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In Case of Literary Abandon

//back-up in case things hit the fan with GR; don't mind me~

Currently reading

The End of Alice
A.M. Homes
The Suspicion
Katherine Applegate
Y: The Last Man, Vol. 1: Unmanned
Pia Guerra, José Marzán Jr., Brian K. Vaughan
The Girl Who Played Go
Shan Sa, Adriana Hunter
Point Blank
Anthony Horowitz
Pale Fire
Vladimir Nabokov
Variable Star
Robert A. Heinlein, Spider Robinson
The Idiot
Fyodor Dostoyevsky, Constance Garnett, Joseph Frank, Anna Brailovsky
The Monk
Christopher MacLachlan, Matthew Gregory Lewis
The Brothers Karamazov
Fyodor Dostoyevsky, Larissa Volokhonsky, Richard Pevear

Hold Me Closer, Necromancer

Hold Me Closer, Necromancer - Lish McBride Right-O, time to write a review I suppose.

First, a bit of backstory. A friend recommended this to me a while ago. I recently (as in, two days ago) came across it in my local library. Deciding that it was time to pick it up (and that I needed a break from Russian classics, woo), I checked it out.

"Necromancer" is about a young adult's--Sam, short for Samhain (I can't stop hitting my head on this desk, oh no)--romp into the supernatural with nothing to accompany him save for a pile of secrets, his best friend, a head, and...uh, an employee who is described as awkward and simply useless. It makes my wonder at his existence in the story; he couldn't be a foil because he isn't expounded on enough...

Anyways, during his adventure into the unknown, Sam comes across a young werewolf-fae woman (our werewolves are different~), who almost immediately takes a shine to him. She ends up being trapped with him, and, in the span of time that it takes for her to get antsy, she's already ready to jump his bones if it means she'll be able to be calm. Which is a bit sudden, if I do say so myself.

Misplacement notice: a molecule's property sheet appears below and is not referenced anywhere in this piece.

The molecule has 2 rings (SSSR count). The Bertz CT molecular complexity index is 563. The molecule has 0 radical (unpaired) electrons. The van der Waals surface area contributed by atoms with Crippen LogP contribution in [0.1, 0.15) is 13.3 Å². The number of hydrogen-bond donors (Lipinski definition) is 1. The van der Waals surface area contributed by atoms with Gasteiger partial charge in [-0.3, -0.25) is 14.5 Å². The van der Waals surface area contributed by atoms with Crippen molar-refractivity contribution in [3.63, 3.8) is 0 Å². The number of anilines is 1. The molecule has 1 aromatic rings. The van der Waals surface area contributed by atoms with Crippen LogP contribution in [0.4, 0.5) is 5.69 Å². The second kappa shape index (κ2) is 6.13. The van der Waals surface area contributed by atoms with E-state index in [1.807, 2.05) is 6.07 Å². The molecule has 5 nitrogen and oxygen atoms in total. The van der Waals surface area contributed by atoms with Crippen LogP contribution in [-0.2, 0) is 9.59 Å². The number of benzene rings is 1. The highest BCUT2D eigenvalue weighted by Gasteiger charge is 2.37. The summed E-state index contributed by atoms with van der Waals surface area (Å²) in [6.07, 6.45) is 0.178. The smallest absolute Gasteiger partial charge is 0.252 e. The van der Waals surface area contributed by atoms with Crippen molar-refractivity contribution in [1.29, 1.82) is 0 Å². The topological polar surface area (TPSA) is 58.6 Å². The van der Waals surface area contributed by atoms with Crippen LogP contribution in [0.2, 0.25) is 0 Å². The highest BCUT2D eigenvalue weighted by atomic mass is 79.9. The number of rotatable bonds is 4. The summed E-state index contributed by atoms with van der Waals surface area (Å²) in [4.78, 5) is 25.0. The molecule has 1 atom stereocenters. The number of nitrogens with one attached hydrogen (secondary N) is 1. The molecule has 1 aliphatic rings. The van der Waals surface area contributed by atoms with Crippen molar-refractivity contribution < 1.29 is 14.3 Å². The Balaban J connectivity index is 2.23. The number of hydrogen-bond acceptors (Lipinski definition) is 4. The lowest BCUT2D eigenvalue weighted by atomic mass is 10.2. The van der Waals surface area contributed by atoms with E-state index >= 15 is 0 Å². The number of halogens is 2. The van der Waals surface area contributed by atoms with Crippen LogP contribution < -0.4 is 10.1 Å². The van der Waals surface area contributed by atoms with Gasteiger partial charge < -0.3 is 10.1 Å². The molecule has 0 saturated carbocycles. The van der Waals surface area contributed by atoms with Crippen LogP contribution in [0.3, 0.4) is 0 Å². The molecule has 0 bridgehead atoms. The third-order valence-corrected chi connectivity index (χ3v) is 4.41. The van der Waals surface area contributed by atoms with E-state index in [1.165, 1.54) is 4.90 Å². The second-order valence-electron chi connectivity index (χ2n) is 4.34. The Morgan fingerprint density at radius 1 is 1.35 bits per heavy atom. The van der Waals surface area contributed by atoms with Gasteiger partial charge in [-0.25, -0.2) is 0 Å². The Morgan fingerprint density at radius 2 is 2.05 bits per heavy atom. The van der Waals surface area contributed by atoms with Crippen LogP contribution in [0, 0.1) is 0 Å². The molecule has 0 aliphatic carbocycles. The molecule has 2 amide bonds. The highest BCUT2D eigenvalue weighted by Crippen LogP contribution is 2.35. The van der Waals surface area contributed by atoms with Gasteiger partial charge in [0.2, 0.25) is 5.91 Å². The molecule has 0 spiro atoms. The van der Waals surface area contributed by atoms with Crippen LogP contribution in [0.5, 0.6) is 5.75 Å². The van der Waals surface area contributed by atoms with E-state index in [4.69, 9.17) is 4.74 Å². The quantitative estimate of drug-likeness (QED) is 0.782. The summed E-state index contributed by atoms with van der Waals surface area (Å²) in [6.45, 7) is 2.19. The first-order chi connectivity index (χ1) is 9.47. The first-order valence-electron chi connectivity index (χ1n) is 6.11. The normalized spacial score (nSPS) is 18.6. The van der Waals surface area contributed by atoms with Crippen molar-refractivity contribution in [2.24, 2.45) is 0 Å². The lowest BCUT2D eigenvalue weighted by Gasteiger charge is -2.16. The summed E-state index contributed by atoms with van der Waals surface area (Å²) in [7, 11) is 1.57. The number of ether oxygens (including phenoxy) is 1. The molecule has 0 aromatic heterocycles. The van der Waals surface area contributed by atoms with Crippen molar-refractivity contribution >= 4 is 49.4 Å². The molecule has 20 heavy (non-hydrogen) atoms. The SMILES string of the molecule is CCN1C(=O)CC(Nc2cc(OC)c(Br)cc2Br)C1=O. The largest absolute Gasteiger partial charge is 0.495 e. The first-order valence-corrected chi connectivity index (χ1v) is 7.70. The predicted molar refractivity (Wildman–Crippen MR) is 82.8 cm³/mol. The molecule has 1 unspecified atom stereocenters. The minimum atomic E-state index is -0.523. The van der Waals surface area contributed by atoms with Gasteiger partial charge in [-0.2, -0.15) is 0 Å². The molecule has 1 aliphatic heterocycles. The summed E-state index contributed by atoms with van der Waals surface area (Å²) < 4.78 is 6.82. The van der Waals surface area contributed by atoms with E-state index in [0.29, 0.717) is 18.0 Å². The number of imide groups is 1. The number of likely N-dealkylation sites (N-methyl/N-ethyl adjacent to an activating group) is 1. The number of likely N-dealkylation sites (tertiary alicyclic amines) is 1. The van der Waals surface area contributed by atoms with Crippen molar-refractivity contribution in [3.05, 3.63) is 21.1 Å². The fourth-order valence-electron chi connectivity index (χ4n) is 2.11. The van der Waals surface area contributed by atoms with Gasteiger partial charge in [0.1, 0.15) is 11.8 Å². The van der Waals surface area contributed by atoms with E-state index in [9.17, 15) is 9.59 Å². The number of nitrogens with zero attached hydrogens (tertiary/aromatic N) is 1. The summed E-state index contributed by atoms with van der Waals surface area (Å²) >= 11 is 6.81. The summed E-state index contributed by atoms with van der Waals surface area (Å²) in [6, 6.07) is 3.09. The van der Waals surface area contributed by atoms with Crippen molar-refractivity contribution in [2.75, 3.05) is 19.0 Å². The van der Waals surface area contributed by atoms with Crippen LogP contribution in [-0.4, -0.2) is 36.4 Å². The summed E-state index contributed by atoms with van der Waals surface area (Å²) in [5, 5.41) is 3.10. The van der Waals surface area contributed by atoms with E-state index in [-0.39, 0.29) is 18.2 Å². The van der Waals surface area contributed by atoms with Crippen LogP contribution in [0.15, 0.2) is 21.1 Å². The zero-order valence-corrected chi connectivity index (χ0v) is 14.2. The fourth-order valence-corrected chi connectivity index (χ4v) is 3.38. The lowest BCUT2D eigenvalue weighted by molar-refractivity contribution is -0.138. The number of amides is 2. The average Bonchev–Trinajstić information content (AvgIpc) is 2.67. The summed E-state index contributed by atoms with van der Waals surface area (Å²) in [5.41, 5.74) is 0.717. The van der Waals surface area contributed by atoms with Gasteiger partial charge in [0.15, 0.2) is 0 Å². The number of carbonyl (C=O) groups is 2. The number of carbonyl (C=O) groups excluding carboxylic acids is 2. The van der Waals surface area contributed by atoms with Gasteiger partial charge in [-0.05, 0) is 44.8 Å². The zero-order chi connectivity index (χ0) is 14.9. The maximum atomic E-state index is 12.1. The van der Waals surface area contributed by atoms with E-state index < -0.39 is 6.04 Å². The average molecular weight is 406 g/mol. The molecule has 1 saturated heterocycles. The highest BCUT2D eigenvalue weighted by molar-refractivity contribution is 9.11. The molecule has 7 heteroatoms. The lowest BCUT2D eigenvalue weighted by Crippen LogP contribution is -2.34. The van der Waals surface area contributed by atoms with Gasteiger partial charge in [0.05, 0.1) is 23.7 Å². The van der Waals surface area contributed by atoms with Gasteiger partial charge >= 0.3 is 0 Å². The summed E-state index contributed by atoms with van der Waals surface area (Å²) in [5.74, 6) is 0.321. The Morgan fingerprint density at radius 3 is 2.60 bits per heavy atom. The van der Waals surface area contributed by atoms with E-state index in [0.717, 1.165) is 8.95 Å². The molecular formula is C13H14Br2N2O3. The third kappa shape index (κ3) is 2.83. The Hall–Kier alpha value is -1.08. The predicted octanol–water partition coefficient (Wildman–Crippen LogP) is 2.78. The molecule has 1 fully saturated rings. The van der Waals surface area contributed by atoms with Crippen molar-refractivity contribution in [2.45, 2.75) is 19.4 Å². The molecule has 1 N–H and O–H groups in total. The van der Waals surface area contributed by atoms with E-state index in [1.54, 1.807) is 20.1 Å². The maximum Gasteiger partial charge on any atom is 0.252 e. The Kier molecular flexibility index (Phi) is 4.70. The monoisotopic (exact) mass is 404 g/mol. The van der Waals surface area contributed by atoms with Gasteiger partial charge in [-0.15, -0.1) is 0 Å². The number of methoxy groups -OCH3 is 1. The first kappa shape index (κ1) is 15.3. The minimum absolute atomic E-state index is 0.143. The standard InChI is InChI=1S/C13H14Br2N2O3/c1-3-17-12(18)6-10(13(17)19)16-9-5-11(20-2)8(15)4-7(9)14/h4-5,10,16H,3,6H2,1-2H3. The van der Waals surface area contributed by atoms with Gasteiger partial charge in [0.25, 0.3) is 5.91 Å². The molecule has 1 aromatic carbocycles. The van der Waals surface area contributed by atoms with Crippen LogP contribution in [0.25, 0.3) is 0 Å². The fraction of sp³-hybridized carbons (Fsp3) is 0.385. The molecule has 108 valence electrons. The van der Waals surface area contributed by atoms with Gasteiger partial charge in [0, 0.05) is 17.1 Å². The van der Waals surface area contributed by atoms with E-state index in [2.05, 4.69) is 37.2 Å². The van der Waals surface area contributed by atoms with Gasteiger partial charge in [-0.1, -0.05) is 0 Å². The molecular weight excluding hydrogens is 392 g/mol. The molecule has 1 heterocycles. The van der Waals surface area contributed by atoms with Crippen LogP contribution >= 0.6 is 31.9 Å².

There's a Big Bad, but moments involving him come across as flat because he's simply a Bad Guy. He has a past, but it's all about how he's Bad (capital "B" because it's very obvious that the villain can't also double as a tragic anti-hero, right) and that's it. It was a sad time for me, mostly because his personality intrigued me, and by just "killing him off", I'm left wanting.

[spoiler] It's very obvious that he isn't dead, simply "waiting for the right moment to get vengeance" or whatever that is. It felt as though such an important event should be at least a bit of surprise, but this--like other important events in this book--just didn't happen. [/spoiler]

The music references and snappy comebacks reeked of teen rebellion, and that kept me going through the book. It didn't lag at all, which gave me hope. However, parts that should've been more detailed were also rushed through, which effectively squashed my hope.

I suppose it's a nice read for those that don't quite enjoy reading all that much?